I am proud to join this bipartisan group today calling for the completed transition of U.S. combat and military operations in Afghanistan to the Government of Afghanistan, and for any American troop presence there after 2014 to be authorized by Congress. 

This is a timely and reasonable resolution.   As President Obama indicated in his State of the Union last week, military operations in Afghanistan will conclude at the end of 2014.  He stated: “Together with our allies, we will complete our mission there by the end of this year, and America’s longest war will finally be over.”

Though the war may “be over” by some definition, it may not be over for thousands of Americans serving in the Armed Forces, and their families.   The Administration continues to negotiate for a Bilateral Security Agreement with the Afghan government to keep troops in the country after 2014, and recent news reports indicate that the Department of Defense will recommend to the President that 10,000 troops remain there for the rest of President Obama’s tenure in office. 

Any such proposal, if accepted by the President and agreed to by the Afghan government, would not end, but would extend the longest war in our nation’s history. 

After over a decade of war, Congress, and more importantly the American people, must be afforded a voice in this debate. 

Our resolution states that if the President and his military advisors determine it is in the interest of national security to keep troops in Afghanistan after 2014, they should bring their proposal to Congress so that it can be fully vetted, debated, and approved or disapproved by the representatives of the American people.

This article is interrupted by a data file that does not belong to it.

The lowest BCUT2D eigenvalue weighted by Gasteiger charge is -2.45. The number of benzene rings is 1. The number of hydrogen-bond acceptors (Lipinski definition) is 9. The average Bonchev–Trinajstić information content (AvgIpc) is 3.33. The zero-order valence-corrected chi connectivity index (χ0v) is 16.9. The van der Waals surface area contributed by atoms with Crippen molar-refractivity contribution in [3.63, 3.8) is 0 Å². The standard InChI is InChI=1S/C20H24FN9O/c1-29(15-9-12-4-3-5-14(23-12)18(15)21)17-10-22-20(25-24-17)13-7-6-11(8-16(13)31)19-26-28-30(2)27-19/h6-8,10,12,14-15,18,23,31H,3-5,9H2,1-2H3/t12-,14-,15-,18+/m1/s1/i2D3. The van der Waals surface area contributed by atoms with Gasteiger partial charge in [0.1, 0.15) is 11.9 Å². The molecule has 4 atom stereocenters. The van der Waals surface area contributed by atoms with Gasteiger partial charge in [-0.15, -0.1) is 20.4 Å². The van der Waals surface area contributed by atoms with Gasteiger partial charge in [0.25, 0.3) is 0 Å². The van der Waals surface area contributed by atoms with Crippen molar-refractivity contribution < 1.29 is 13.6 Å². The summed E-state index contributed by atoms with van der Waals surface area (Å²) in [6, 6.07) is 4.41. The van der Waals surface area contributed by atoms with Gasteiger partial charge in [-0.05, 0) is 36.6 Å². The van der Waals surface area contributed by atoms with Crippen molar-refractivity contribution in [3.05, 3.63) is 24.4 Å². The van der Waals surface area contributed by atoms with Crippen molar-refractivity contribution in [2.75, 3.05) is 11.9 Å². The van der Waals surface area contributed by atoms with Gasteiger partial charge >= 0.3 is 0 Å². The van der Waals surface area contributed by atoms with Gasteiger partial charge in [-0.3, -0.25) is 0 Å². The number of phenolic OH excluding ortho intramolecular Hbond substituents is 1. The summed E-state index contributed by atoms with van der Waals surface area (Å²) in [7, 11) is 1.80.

Americans must be allowed to deliberate the objectives, strategy, risks, and cost of an extended troop presence.   This is the essence of the democratic process.   The decision to continue to sacrifice our blood and treasure in this conflict should not be made by the White House and Pentagon alone.

The resolution we are proposing does not argue for or against any recommendations from the Pentagon, prevent American presence in Afghanistan after 2014, nor attempt to alter the 2001 Authorization for the Use of Military Force.  It does not prohibit the United States from attacking al-Qaeda, gathering or sharing intelligence, or providing security for U.S. facilities or diplomatic personnel in Afghanistan.

It simply states that Congress, as representatives of our constituents, should play a role in this debate.

We understand the magnitude of the decisions that our military leaders must make, and the complexity of the situation in Afghanistan.   The United States has yet to sign a BSA with Afghanistan, and there are several contested issues that must be overcome to do so.   The country is preparing for a national election in April that will see the transition to a new administration, but it continues to struggle with the basic functions of governing in the face of internal and external threats. 

The men and women of our military, diplomatic corps, and intelligence services have done everything asked of them and performed superbly in Afghanistan.  They removed the Taliban from power and supported the new government for more than a decade.   They hunted down Osama bin Laden and have disrupted and dispersed the terrorist network he built.   While Al Qaeda remains a threat to the United States, Congress owes it to the service members who have served and who continue to serve to fully consider the merits of any future military involvement in Afghanistan.